Mohan Thadani understood exactly what would make or break a deal between Gram Precision Inc., his Mississauga, Ont.-based distributor of electronic scales, and his target partner, Bonzo Electronics Inc. of Hong Kong. Through 2002, says Thadani, “Gram had outgrown my capacity to personally finance it.” Bonzo was a prime candidate for partnership because of its financial muscle and R&D facilities, not to mention its existing relationship with Gram, which distributes Bonzo’s products. In return, Bonzo would consolidate a market for itself “because then I wouldn’t buy from someone else.”

But Bonzo’s idea of partnership included buying 51% of Thadani’s firm, largely for accounting purposes and to satisfy its shareholders. After some soul-searching, Thadani decided ownership was less of an issue than his desire to continue running the business his way. “I didn’t want to be bogged down by being assimilated into a large corporation where things move more slowly,” he says.

A little more than a year later, Thadani is still running things his way, thanks to a detailed partnership agreement that asserts his control of company strategy and management. The partnership seems to be paying off. Thadani’s 2003 revenue topped $11.8 million, up from $9.1 million the year before.

Know what you want

Villeneuve’s partnership push came with caveats, too. The primary condition: if Cott wanted to work with Iroquois, it would have to buy in. While a co-packing agreement with Cott would break Iroquois into new markets, Villeneuve really wanted to leverage Cott’s purchasing power, financial resources and corporate cachet — an alliance with Cott would make the industry stand up and take notice of Iroquois. For its part, Iroquois would spend the time and money needed to upgrade its reporting systems to the standards required by publicly traded Cott, and it would devote the bulk of its production to satisfying Cott’s needs. “We weren’t just dating,” says Villeneuve. “We wanted marriage.”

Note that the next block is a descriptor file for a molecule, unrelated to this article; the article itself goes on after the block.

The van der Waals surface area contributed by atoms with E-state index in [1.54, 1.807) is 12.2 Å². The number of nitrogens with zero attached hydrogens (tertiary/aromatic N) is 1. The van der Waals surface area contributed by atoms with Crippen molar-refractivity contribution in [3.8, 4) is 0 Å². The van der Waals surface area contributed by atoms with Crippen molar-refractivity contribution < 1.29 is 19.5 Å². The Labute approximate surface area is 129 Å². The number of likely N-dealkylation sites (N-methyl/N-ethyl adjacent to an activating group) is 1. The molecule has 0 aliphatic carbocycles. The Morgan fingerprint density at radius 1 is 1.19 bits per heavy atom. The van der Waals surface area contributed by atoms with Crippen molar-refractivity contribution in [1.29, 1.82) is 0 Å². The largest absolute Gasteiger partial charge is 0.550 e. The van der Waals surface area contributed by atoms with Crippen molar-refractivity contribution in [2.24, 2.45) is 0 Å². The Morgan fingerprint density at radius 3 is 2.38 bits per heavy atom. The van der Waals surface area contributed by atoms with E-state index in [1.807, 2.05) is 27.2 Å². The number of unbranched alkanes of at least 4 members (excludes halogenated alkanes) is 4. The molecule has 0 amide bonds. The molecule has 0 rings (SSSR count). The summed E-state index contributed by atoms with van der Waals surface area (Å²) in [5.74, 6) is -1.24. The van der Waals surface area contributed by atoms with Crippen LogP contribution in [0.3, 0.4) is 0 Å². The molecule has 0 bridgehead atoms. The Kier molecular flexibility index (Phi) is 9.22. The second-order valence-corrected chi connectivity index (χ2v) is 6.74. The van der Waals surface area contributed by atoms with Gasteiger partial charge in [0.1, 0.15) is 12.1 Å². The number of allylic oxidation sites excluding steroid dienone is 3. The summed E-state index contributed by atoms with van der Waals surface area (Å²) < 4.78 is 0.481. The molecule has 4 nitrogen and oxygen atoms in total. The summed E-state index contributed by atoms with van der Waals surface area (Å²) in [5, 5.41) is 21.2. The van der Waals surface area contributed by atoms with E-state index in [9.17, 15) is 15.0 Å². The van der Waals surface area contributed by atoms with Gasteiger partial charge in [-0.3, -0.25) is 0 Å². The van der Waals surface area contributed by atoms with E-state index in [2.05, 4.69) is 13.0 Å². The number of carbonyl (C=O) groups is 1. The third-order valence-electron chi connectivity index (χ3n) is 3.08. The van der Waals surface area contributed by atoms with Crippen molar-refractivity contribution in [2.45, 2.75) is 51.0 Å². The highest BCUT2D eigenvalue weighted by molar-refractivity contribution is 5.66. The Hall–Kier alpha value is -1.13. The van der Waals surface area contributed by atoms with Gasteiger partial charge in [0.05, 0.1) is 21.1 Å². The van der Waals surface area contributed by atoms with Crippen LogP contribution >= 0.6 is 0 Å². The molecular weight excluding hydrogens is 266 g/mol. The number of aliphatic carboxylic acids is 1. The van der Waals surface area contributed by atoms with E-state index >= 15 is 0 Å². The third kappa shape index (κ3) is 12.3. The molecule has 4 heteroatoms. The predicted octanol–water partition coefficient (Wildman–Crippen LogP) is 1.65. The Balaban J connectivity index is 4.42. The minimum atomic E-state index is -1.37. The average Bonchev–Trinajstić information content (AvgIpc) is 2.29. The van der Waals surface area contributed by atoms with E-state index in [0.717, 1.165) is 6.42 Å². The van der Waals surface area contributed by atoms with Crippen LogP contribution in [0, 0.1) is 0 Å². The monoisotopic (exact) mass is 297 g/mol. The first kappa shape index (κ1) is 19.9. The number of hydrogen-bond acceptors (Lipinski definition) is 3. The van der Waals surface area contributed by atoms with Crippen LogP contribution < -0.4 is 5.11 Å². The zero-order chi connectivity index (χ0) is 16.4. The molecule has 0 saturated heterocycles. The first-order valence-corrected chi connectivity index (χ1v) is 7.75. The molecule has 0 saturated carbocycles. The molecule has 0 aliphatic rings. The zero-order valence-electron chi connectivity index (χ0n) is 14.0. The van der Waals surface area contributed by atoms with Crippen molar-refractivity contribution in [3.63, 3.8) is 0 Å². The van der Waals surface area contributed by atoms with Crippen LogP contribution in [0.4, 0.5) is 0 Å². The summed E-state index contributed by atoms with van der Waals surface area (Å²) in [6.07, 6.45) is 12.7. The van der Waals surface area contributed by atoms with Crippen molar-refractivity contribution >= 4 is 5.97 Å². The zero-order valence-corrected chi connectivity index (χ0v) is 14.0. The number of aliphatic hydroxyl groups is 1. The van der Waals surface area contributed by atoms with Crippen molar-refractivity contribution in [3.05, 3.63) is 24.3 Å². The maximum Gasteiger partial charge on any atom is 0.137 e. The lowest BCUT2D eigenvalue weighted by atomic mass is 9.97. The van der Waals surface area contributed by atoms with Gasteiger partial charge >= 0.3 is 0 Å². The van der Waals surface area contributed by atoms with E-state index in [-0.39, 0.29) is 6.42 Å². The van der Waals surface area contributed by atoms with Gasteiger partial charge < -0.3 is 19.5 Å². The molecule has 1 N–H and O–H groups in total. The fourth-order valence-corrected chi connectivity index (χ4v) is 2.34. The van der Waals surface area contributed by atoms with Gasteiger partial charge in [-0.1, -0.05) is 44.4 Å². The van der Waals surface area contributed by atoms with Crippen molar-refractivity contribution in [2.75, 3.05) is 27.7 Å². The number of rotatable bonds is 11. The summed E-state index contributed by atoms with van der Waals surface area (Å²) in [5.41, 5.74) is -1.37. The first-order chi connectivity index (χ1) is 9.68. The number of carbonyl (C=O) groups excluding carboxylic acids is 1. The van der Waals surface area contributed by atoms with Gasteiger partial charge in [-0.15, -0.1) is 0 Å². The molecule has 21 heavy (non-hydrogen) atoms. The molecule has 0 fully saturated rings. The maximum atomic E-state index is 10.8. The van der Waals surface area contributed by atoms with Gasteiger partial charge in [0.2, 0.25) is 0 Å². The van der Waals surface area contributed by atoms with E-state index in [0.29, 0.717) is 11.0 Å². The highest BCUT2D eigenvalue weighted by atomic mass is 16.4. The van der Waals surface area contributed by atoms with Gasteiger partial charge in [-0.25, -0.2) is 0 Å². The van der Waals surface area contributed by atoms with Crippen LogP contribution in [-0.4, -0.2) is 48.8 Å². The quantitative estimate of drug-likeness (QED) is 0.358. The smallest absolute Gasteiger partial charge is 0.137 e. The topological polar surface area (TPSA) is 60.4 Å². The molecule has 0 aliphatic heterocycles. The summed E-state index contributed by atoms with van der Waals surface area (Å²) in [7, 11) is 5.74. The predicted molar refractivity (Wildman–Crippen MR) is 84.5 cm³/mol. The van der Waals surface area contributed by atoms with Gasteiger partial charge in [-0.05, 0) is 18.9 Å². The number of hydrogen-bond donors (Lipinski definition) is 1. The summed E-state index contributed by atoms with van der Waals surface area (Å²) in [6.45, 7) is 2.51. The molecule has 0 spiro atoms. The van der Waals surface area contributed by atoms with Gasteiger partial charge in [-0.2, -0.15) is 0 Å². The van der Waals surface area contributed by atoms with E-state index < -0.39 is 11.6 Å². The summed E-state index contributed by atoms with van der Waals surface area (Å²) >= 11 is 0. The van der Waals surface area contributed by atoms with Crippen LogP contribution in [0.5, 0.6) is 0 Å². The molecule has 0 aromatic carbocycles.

That 15-minute meeting stretched into three hours — even Benadiba stuck around for 30 minutes — and ended with Villeneuve striking a tentative deal in which Cott would purchase a 30% stake in Iroquois. Two months later, with Cott’s guarantee, Iroquois’ much-needed bottling equipment was being installed at its plant on Cornwall Island.

Iroquois could have done much worse, notes Colero. He says companies pursuing relationships with much larger businesses often start from a weaker negotiating position. Unless they’ve considered their dealbreakers, they tend to bend too much. Colero credits Villeneuve with having thought through in advance what he wanted from a partnership and then going after it.

Hire the help you need

Thadani spent “a bundle” on the lawyers, accountants and business valuators who helped forge his deal with Bonzo. Negotiating without their assistance would have been dangerous, says Thadani, since he had worked for Bonzo in the past and its president and CEO, Anthony So, was one of his mentors: “It’s almost like family negotiating.”

Thadani overcame the challenge by leaving much of the nitty-gritty to the lawyers. When he did get involved, Thadani kept his negotiating tactics low-key and respectful. “You make requests and talk about issues rather than saying, ‘No, this is my bottom line. This is what I want!'” he explains. The fact that Thadani was familiar with the national and corporate culture of his potential partner has made for a more successful partnership all along, he says: “We know the way they tick.”

Hash out a detailed partnership agreement

A well-planned partnership agreement can go a long way toward protecting smaller companies from the dangers of allying with a much larger entity, says Colero. He suggests starting out with a letter of understanding that confirms a discussion about the partnership, including the objectives and how you see the relationship evolving. If negotiations involve the sharing of proprietary information or intellectual property, then the letter should also include non-disclosure and/or non-compete clauses.

Once a general understanding has been reached, you’ll need a legally binding contract that should include details of liability and risk-sharing, cash-flow arrangements, rights and responsibilities, and how you’re going to protect assets such as intellectual property. “The agreement should set specific goals and clarify what both partners stand to get from the relationship,” adds Colero.